A toilet, carved in rock, flushed by the sea. Streets laid out through a tropical forest. Grand homes built by wreckers, who rowed out to the coral reefs to claim the ruins of Spanish ships that shredded in the shallows.
It was a rough and rowdy place, this island where Dade County began long before Miami showed up. Infamous wrecker Jacob Housman owned the island and filled it with tropical plantings. When botanist Dr. Henry Perrine arrived in 1838, he began experimental cultivation of sisal hemp and applied for an agricultural grant from Congress to experiment with tropical species. Perrine started the Tropical Plant Company of Florida here with partners Judge James Webb of Key West and Charles Howe, the postmaster of Indian Key, to whom Perrine had been shipping tropical seeds from Mexico for the previous decade.
On August 7, 1840, more than 100 Indians attacked the island. Perrine’s family and others escaped to safety, but Perrine attempted to talk to the attackers and was killed. Abandoned soon after, the ruins of the community are now surrounded by interesting tropical trees and plants grown wild from Perrine’s original stock, including limes that might be the original key limes.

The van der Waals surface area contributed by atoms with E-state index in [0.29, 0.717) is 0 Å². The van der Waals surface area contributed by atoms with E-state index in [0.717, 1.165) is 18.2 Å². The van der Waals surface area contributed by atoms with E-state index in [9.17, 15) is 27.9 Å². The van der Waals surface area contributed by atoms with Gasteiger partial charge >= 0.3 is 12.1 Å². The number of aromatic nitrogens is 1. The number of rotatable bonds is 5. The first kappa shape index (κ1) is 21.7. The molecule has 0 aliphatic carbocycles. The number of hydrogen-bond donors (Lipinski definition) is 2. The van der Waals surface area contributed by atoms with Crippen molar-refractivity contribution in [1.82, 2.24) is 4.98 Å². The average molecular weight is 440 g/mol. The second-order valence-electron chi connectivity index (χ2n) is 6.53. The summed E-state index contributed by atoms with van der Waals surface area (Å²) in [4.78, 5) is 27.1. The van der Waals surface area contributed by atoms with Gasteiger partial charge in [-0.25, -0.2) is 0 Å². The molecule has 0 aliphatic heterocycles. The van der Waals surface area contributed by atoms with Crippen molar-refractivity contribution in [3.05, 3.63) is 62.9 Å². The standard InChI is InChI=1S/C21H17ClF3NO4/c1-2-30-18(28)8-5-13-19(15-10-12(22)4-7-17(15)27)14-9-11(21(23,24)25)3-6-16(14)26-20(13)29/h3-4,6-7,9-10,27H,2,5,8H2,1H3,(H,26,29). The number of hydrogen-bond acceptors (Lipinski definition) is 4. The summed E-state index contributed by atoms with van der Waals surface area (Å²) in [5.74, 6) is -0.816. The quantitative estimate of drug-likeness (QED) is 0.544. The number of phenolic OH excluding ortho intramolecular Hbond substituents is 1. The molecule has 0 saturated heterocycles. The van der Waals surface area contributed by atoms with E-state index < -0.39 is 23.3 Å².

Although you can see it from US 1, Indian Key Historic State Park is accessible only by boat. There is no longer ferry service to the island. Check at Robbie’s Marina at MM 78.5 for kayak rentals, as it’s a comfortable paddle in nice weather. Local historian Brad Bertelli leads guided historical tours of the island on a regular basis.